‘Survivor: Worlds Apart’ Review: ‘Bring the Popcorn’ Is the Best of the Season
Recap and review of Survivor: Worlds Apart – Episode 10 – Bring the Popcorn:
“Bring the Popcorn” is a study in how just one afternoon can turn the entire game on its head. Survivor: Worlds Apart has been a fairly straightforward game so far, which is why “Bring the Popcorn” was such a welcome surprise. Put plainly, this was the best episode of the season so far.
Of course, the result was still fairly anticlimactic, as Jenn went home. Yet what was interesting about is that we had the same result we would have had, except Mike is no longer on the top of the numbers, In essence, he took Jenn’s place as Shirin’s only ally, as his actions this week took him from an almost guaranteed final five, to a position where he could be the next to go (well, if he either loses immunity or neglects to play his idol). Mike has been one of the savviest players in this game, yet there’s a point where a player can become too savvy. And that’s more or less the point Mike reached during the Survivor auction. Shirin’s used her Survivor knowledge to let the rest of the tribe know that they’d be able to buy their letters from home for the same price as whatever the winning bidder paid, so they arranged to have Sierra buy the letters for $20 so everyone would be able to afford them. Carolyn, Mike and Dan were waiting for an advantage in the game to come up, but Carolyn and Dan were totally cool with going in on Shirin’s plan. Mike, however, makes the colossal mistake of trying to hoodwink the rest of his tribemates by hanging back and letting everyone else buy their letters first. Then, once everyone had purchased their loved ones letters, he’d forego actually purchasing one. This would leave him with enough money to buy the advantage uncontested. Dan immediately catches Mike’s trick, and Carolyn is so livid she’s willing to sell her letters right back. But Mike decides to go through with Shirin’s plan anyway, on the notion that this runs contrary to his morals. However, the damage has already been done. If it ran contrary to his morals, he wouldn’t have considered doing it in the first place, so the morality argument doesn’t really hold water. Worse, it makes Mike sound like a hypocrite, which makes it harder for him to maintain the trust of his allies, since he’s already shown himself to be devious, even if only strategically so.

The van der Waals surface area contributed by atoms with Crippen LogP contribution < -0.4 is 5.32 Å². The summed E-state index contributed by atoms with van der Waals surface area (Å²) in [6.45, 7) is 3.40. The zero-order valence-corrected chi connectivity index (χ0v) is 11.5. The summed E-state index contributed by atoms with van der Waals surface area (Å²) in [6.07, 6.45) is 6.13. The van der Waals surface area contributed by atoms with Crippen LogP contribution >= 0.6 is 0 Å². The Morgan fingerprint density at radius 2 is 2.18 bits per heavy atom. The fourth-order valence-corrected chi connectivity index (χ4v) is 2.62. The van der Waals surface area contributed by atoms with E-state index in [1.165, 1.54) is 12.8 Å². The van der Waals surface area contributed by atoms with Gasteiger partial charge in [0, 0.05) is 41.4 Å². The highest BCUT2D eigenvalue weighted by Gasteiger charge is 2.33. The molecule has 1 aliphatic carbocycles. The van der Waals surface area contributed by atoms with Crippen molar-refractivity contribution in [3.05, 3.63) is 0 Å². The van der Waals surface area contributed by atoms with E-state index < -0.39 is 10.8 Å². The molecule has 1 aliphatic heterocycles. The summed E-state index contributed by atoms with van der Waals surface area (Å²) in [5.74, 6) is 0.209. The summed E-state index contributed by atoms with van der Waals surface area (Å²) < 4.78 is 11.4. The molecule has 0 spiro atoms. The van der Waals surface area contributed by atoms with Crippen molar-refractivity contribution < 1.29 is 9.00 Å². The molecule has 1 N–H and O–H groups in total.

And yet, I can’t say Mike wasn’t justified in his paranoia. At the top of the episode, he overhears Rodney telling Carolyn, Tyler and Will that they need to blindside him at the next vote. And so, even though he has a hidden immunity idol he can play, Mike feels a desperate need to change the game in his favor, since he’s clearly losing control of it. Unfortunately, by trying to get Jenn and Shirin on his side, he looks like even more of an outsider. This gets worse when he calls Rodney out at camp for plotting against him with Carolyn, Tyler and Will. Sure, he’s right about their alliance, but had he simply kept his mouth shut, he’d still be able to work against them from the inside. But between the auction and his outburst around camp, along with his fraternization with the enemy, no one is willing to work with Mike anymore, not even the formerly loyal Dan. Dan is particularly heartbroken by what he feels is a betrayal of trust by Mike, and although Mike delivers a really passionate plea for why the Blue Collars need to stick together, it ultimately isn’t enough to prevent Dan or Sierra from flipping over to Rodney’s quartet. Just like that, Mike goes from being on top of an alliance of seven, to being on equal footing with Shirin in an alliance of two. Mike won immunity this week, so he was able to avoid having to play his idol to stay in the game, but if he’s going to get to the end, he either needs to win immunity every damn week, or he’ll need to turn someone. And this is going to be harder to do, since no one trusts him anymore. This is why the auction move was such an enormous blunder on his part, since I don’t think he really needed the advantage anyway — especially when you consider what the advantage ended up being.